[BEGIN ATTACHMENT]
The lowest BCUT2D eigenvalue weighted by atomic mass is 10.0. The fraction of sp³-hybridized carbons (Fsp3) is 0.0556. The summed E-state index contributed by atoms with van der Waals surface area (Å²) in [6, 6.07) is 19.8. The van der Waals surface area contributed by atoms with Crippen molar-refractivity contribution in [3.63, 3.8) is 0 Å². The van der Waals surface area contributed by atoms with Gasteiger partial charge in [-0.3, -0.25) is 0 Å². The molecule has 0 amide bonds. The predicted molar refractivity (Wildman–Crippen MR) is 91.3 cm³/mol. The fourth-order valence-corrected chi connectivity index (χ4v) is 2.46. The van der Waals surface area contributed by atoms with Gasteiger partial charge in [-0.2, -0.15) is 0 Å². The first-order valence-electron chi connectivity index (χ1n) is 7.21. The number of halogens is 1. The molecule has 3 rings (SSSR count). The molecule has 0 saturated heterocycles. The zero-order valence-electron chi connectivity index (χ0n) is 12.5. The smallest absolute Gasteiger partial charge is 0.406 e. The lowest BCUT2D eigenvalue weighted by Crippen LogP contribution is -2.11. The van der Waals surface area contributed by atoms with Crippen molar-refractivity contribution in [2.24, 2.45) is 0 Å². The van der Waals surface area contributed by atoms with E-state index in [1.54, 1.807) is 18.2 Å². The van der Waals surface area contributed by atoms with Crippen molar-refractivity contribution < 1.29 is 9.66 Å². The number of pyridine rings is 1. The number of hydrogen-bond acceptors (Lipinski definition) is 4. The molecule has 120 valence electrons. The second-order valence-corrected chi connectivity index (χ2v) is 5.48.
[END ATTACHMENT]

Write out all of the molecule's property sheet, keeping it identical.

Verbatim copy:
The lowest BCUT2D eigenvalue weighted by atomic mass is 10.0. The fraction of sp³-hybridized carbons (Fsp3) is 0.0556. The summed E-state index contributed by atoms with van der Waals surface area (Å²) in [6, 6.07) is 19.8. The van der Waals surface area contributed by atoms with Crippen molar-refractivity contribution in [3.63, 3.8) is 0 Å². The van der Waals surface area contributed by atoms with Gasteiger partial charge in [-0.3, -0.25) is 0 Å². The molecule has 0 amide bonds. The predicted molar refractivity (Wildman–Crippen MR) is 91.3 cm³/mol. The fourth-order valence-corrected chi connectivity index (χ4v) is 2.46. The van der Waals surface area contributed by atoms with Gasteiger partial charge in [-0.2, -0.15) is 0 Å². The first-order valence-electron chi connectivity index (χ1n) is 7.21. The number of halogens is 1. The molecule has 3 rings (SSSR count). The molecule has 0 saturated heterocycles. The zero-order valence-electron chi connectivity index (χ0n) is 12.5. The smallest absolute Gasteiger partial charge is 0.406 e. The lowest BCUT2D eigenvalue weighted by Crippen LogP contribution is -2.11. The van der Waals surface area contributed by atoms with Crippen molar-refractivity contribution in [2.24, 2.45) is 0 Å². The van der Waals surface area contributed by atoms with E-state index in [1.54, 1.807) is 18.2 Å². The van der Waals surface area contributed by atoms with Crippen molar-refractivity contribution < 1.29 is 9.66 Å². The number of pyridine rings is 1. The number of hydrogen-bond acceptors (Lipinski definition) is 4. The molecule has 120 valence electrons. The second-order valence-corrected chi connectivity index (χ2v) is 5.48.